Charles Adams to John Quincy Adams
New York October 21 1790
My Dear Brother
Upon my return from Law Society this evening I found my father in my room with a letter in his hand from you to me.1 He asked me to see what you had written concerning your downfall. Upon opening the letter I soon found what he alluded to, but could find no marks of any downfall That you should have been somewhat confused upon your first exertion was by no means a matter of astonishment to any of us The person who is unintimidated upon such occasions has not the common feelings of human nature. There is a pride a respect required by the auditors which makes a little confusion rather pleasing than disagreeable. I think that an harangue of fifteen minutes is by no means despicable for a first essay. Your father was quite consoled when he heard my letter for that written to Mamma which he had previously read had led him to suppose you had failed and suffered A Vox faucibus hasit2 in reality. And pray how did your opponent acquit himself? I dare say well, for I think he has more command of himself than you have. Johnson in his Rambler has an excellent paper upon the nature and remedies of bashfulness a paper which will aford great consolation to those who labor under any difficulty of this kind. Number 159 Saturday September 24 1751.3 This man certainly saw more of human nature than any other. I am delighted with his sentiments upon moral subjects. Your caution concerning postage will probably not be wanted as I am determined with the advise and consent of the Counsel to spend the three winter months in Philadelphia where I shall be under my master’s care and direction. Our City seems to be quite in a lethargy since the removal of Congress, I hope we shall soon awake from this torpor. Perhaps there is no place of its bigness in the world in which so few of the inhabitants care any thing about politics. They seem to be wholly swallowed up by their business and can allow no time for recreations of this kind. The party in Boston against Mr Ames appear to have blown their blast in the newspapers, and cut but a poor figure at the election even the enemies to justice are not so numerous in Boston as some supposed. I imagine your intelligence concerning so great a change in the Representation must have been premature as by the return of the votes I find most of the former members are again elected. I suppose Grouts oration upon salt secured his election as Parkers blackguard treatment of the Senate did his in Virginia4 It is very strange that his conduct in that respect should have been made use of by him as an argument to his electors for his second admision into the legislature. I cannot conclude without wishing you could persuade yourself to take the world a little more fair and easy I am confident you raise hills in your imagination more difficult to ascend than you will in reality find them May you have great fortitude and a more peaceful mind is the wish of your brother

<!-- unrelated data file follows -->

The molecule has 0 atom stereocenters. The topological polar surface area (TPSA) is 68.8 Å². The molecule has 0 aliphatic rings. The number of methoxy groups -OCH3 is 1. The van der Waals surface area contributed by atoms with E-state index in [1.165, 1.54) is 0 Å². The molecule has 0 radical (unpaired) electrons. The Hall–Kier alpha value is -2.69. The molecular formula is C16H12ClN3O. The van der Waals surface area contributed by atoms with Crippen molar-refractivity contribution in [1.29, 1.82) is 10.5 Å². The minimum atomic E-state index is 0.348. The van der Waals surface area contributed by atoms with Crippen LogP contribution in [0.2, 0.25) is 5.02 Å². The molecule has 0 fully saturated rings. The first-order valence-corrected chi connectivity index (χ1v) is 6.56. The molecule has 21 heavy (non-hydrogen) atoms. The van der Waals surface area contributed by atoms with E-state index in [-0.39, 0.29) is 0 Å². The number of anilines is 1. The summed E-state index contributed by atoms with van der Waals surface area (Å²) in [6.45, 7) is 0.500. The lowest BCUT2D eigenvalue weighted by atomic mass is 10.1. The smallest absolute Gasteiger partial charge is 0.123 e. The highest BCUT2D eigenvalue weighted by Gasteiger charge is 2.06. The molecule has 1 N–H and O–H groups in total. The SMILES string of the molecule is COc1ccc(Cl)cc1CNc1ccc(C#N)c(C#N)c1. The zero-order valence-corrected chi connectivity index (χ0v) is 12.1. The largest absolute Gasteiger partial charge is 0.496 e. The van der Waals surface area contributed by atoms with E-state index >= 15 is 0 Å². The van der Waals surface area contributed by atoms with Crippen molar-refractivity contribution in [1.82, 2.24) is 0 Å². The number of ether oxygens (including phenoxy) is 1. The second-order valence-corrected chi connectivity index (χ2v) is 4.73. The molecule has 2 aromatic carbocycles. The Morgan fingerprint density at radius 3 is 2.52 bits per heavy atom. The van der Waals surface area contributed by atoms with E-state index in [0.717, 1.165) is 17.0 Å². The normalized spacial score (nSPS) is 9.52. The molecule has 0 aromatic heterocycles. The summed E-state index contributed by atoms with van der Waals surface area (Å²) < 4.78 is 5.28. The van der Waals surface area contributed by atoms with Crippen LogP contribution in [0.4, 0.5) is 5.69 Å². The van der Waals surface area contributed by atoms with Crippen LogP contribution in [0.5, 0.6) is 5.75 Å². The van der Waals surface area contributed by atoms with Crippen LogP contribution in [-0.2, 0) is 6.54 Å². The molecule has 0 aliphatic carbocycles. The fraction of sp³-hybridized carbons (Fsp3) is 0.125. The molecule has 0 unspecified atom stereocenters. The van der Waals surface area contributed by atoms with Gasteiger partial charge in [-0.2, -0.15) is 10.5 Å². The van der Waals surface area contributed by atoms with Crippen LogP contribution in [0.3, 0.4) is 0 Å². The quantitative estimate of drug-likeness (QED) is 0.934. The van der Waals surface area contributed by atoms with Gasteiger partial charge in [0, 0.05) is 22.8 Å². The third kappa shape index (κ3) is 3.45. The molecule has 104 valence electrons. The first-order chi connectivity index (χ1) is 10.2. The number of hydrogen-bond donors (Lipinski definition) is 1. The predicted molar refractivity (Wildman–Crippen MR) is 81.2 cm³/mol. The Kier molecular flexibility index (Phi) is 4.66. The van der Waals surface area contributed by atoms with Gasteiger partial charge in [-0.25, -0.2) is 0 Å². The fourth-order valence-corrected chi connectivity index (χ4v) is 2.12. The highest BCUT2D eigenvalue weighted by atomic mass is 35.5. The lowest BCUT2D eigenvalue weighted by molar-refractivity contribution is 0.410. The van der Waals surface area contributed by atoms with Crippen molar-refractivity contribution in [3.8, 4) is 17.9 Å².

RC (Adams Papers).
1. Not found.
2. A voice that stuck in the throat.
3. In his essay, Samuel Johnson observes: “He that enters late into a public station, though with all the abilities requisite to the discharge of his duty, will find his powers at first impeded by a timidity which he himself knows to be vicious, and must struggle long against dejection and reluctance, before he obtains the full command of his own attention and adds the gracefulness of ease to the dignity of merit.”
4. On 6 Aug. Massachusetts congressman Jonathan Grout argued unsuccessfully in the House that a proposed duty on salt should be reduced on the grounds that fishermen and farmers would be unduly affected. Grout was not reelected. CA was probably referring to Virginia congressman Josiah Parker (1751–1810) and his active role in opposing the 1789 Senate proposal to confer titles of respect upon the president and vice president, which JA strongly supported. Parker was reelected (New York Daily Gazette, 9 Aug. 1790; Biog. Dir. Cong. description begins Biographical Directory of the United States Congress, 1774–1989, Washington, 1989. description ends ; First Fed. Cong. description begins Documentary History of the First Federal Congress of the United States of America, March 4, 1789 – March 3, 1791, ed. Linda Grant De Pauw, Charlene Bangs Bickford, Helen E. Veit, William C. diGiacomantonio, and Kenneth R. Bowling, Baltimore, 1972–. description ends , 3:554–555; 10:595, 600; Charlene Bangs Bickford and Kenneth R. Bowling, Birth of the Nation: The First Federal Congress, 1789–1791, Washington, D.C., 1989, p. 26–28).